Over the years furniture has changed just like our fashions have changed. Next time you go furniture hunting try to classify the furniture you see – its rather fun.

Even if you don’t see these antique styles of furniture everyday it is still empowering to know the progression of furniture over the years. Here are some furniture design characteristics and elements (in keyword format) from the earlier years.

Jacobean Style 1603-1688: Straight lines, ornate carvings, darker wood finishes, arcades (succession of arches), pilasters (flat columns decorating furniture), medieval look, English style, classy shapes and solid construction.

Early American Style 1640-1700: England influences, very basic design, functional, large in size, made of local woods and have minor decorative aspects.

William & Mary Style 1689-1725: Oriental influences, heavy, trumpet legs (end ball piece), prominent carvings, caned chair seats and strong Dutch characteristics.

Colonial Style 1700-1780: Conservative and encompasses different period furniture styles such as Jacobean, Early American, Queen Anne and Chippendale.

Queen Anne Style 1702-1755: Elegant, tall looks, simple curved lines, cabriole leg, delicate, refined, sophisticated, walnut wood and bat wing shaped drawer pulls.

Georgian Style 1714-1770: Pediment at the top, ornate carvings, gilding, claw feet, cabriole legs, mahogany wood and a luxurious/royal feel.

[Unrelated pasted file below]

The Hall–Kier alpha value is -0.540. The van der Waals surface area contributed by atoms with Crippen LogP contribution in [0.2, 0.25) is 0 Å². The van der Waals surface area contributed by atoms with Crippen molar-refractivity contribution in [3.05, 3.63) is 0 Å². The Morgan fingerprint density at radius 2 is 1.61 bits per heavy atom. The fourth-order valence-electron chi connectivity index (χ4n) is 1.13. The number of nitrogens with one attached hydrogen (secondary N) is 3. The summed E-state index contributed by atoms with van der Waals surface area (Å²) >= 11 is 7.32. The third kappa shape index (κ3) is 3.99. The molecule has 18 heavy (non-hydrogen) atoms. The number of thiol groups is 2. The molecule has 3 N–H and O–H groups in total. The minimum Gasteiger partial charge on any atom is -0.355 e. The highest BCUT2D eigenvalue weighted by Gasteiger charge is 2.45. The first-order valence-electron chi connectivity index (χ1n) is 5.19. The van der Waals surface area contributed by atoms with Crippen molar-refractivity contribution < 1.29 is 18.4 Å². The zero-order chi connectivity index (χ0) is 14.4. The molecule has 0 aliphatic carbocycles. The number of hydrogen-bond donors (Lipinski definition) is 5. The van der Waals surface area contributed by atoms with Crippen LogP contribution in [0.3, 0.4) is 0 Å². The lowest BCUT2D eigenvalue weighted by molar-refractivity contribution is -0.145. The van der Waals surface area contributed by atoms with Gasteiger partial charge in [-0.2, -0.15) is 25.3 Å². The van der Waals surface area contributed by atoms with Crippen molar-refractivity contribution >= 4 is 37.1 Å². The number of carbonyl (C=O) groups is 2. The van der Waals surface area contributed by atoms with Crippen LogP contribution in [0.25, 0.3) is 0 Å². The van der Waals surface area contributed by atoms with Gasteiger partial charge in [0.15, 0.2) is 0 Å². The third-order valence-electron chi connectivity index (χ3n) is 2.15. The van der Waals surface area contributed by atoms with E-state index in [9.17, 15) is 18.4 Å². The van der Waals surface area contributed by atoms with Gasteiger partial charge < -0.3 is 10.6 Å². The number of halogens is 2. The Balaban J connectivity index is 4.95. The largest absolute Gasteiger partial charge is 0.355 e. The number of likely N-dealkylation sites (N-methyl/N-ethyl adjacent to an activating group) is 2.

Pennsylvania Dutch Style 1720-1830: American style, decorative hand painted motifs, distinct, German influences and large in size.

Chippendale Style 1750-1790 (not to be confused with the touring male dance group): Straight or classic curved lines, cabriole leg, ornate natural images, (example birds), distinct knobs and mahogany wood.

Federal Style 1780-1820: Circular top, geometric shapes, square tapered legs, very ornate, elegant, maple wood and cherry wood.

American Empire Style 1800-1840: Decorative, visual, elaborate, heavy fabrics, luxury, gold filigree and mahogany wood. *Some linkages to Federal Style.

Shaker Style 1820-1860: Simplistic, functional, clean lines, woven chair seats and no carvings or moldings.

Victorian Style 1837-1910: Heavily carved pieces, dark finishes, gothic style and loads of embellishments.

Edwardian Style 1901-1910: Smaller, mahogany wood, relaxed and an eclectic mix of styles.

Art Nouveau Style 1880-1910: Dynamic, asymmetric shapes, patterns or motifs of natural forms like trees, curvy waves, leaves and branches.

Part 2 will capture some more recent furniture styles including  Art Deco, Scandinavian Contemporary Style and Mid Century Modernism. While Part 3 of this series will be all about architects & designers that made a name for themselves and classified their own furniture styles.

Part 4 and 5 will dive deeper into the furniture styles and the history behind each time period. I will be sure to include images where possible.

Come back soon for more on popular furniture styles and what make each of them unique.

*Please note the time periods (dates) noted above are represented as accurately as possible. They do not only indicate when specific ruler (of a set period) passed away but may be dated long after to incorporate when the furniture style was prevalent until.   


dont miss it! furniture styles over the years

furniture styles

Thursday and Friday of this week

I will be talking all about furniture styles. My favourite time of year is upon us…

-Tis Spring Cleaning Season-

There is nothing better than a multitude of furniture sales but what is even better is when you know exactly what style of furniture you are looking at. Art Deco, Victorian, Art Nouveau or maybe you just feasted your eye on some good old Chippendale.

Visit me right here at VintageAntiqueOttawa and I promise,

You Won’t Miss a Beat in the World of Vintage & Antique.